According to one embodiment of the invention using a public key algorithm, each terminal in the network is provided with a cryptographic facility (CF) consisting of hardware and software components that perform the necessary cryptographic functions to support the required cryptographic operations. A subset of these functions support the terminal initialization procedure of the invention. Overall cyrptographic security, including that of the terminal initialization procedure, rests on an assumption of integrity of the CF, including stored keys and programs, and associated supporting software, which is guaranteed by the design and by other physical security measures instituted by the user. Prior to the terminal initialization procedure according to the invention, the KDC generates a public key and secret key pair (PKkdc, SKkdc), which are the keys that operate with the public key algorithm. A unique nonsecret Terminal Identifier (TID) and the public key of the Key Distribution Center (PKkdc) are assumed to have been installed in the CF of the terminal. The PKkdc could be installed, for example, in microcode as part of the manufacturing process of the terminal. Alternatively, it could be installed at a central location and the terminals with the installed PKkdc and TID shipped to the final destination, or it could be installed by the terminal initializer, that is, locally after the terminal has been installed.

For each terminal which is to be initialized, as previously mentioned, the KDC designates a terminal initializer who is responsible for carrying out the necessary terminal initialization procedure at that device. Each terminal initializer is provided with a set of instructions outlining the terminal initialization procedure. The security of the procedure rests on the assumption that the terminal initializer will comply with the issued instructions and understands that failure to comply with these instructions may result in an adversary successfully registering a key with the key distribution center. The KDC also provides to the terminal initializer two expiration dates, oridinarily separated by several days, which delimit periods of time in which certain prescribed steps within the terminal initialization procedure must be completed. The security of the procedure rests on the assumption that the terminal initializer receives notifications of the two expiration dates and the terminal initialization instructions at some time well in advance of the expiration dates so that the steps of the procedure can be performed within the prescribed alotted time.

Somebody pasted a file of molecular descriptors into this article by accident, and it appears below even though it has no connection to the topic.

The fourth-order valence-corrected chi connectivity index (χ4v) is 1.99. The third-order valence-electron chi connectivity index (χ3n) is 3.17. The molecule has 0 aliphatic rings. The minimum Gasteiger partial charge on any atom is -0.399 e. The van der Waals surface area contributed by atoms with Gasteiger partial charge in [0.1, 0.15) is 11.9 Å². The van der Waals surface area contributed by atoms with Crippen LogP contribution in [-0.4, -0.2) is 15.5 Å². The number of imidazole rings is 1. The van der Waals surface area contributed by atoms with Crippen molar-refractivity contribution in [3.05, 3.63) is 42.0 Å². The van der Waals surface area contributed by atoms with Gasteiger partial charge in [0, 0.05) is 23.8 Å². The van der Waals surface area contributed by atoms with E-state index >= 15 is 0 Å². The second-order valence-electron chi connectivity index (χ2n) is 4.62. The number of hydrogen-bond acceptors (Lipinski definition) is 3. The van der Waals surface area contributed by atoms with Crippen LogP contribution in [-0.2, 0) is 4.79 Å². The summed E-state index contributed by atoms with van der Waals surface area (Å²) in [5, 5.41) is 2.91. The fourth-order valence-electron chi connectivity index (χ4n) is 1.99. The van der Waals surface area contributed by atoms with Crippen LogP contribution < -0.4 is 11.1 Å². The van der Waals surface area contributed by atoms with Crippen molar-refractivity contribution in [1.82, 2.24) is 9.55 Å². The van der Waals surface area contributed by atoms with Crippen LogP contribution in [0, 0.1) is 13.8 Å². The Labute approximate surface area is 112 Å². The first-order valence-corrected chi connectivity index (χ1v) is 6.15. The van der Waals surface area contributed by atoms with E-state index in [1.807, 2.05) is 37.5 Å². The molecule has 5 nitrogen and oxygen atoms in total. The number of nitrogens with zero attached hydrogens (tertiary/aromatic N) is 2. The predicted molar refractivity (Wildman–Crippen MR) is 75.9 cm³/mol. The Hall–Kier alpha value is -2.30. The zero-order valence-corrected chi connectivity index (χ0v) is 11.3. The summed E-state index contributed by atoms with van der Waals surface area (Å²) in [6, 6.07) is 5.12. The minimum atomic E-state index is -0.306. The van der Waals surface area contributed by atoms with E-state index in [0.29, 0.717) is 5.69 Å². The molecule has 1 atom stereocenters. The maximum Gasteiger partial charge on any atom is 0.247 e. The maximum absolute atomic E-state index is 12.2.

According to the terminal initialization procedure of the invention, prior to the first expiration date, a cryptovariable can be temporarily registered at the KDC under the designated TID provided that the TID has not been invalidated and no other prior cryptovariable has been registered for that TID. In the specific embodiment disclosed herein, the cryptovariable registered is a public key, and therefore this process is called "public key registration." If a public key has already been registered under a given TID, an attempt to register a different public key under that same TID will result in the TID being invalidated. After the first expiration date, the "public key registration" process is disabled at the KDC for that TID.

Prior to the second expiration date, the KDC permits a TID to be invalidated without "proof" of the indentity of the requestor. This process is called "ID invalidation without proof of identity." After the second expiration date, the process of "ID invalidation without proof of identity" is disabled for that TID, and the temporary status of the registration is considered changed to that of a permanent registration.

After the second expiration date, the KDC permits a TID to be invalidated only after the requestor has been identified and authenticated and his or her authorization to invalidate that TID has been verified. This process is called "ID invalidation with proof of identity".